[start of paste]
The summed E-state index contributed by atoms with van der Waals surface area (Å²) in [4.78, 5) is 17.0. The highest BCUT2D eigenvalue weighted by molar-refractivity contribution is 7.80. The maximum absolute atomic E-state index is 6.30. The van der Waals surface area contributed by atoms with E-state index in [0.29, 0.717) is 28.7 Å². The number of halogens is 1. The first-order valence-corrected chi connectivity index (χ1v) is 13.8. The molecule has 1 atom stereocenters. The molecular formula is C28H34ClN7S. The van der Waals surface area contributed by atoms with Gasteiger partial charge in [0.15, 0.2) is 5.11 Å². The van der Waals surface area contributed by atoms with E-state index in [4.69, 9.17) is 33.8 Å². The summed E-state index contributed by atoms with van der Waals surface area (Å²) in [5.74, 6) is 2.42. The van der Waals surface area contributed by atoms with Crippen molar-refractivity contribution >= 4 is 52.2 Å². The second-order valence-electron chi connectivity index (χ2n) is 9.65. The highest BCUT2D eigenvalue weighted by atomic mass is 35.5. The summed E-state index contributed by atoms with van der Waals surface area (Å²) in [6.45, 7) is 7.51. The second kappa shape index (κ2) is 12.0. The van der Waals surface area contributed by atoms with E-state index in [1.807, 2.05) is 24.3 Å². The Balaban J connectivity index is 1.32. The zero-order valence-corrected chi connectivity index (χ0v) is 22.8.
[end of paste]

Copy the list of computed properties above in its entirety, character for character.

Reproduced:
The summed E-state index contributed by atoms with van der Waals surface area (Å²) in [4.78, 5) is 17.0. The highest BCUT2D eigenvalue weighted by molar-refractivity contribution is 7.80. The maximum absolute atomic E-state index is 6.30. The van der Waals surface area contributed by atoms with E-state index in [0.29, 0.717) is 28.7 Å². The number of halogens is 1. The first-order valence-corrected chi connectivity index (χ1v) is 13.8. The molecule has 1 atom stereocenters. The molecular formula is C28H34ClN7S. The van der Waals surface area contributed by atoms with Gasteiger partial charge in [0.15, 0.2) is 5.11 Å². The van der Waals surface area contributed by atoms with E-state index in [4.69, 9.17) is 33.8 Å². The summed E-state index contributed by atoms with van der Waals surface area (Å²) in [5.74, 6) is 2.42. The van der Waals surface area contributed by atoms with Crippen molar-refractivity contribution >= 4 is 52.2 Å². The second-order valence-electron chi connectivity index (χ2n) is 9.65. The highest BCUT2D eigenvalue weighted by atomic mass is 35.5. The summed E-state index contributed by atoms with van der Waals surface area (Å²) in [6.45, 7) is 7.51. The second kappa shape index (κ2) is 12.0. The van der Waals surface area contributed by atoms with E-state index in [1.807, 2.05) is 24.3 Å². The Balaban J connectivity index is 1.32. The zero-order valence-corrected chi connectivity index (χ0v) is 22.8.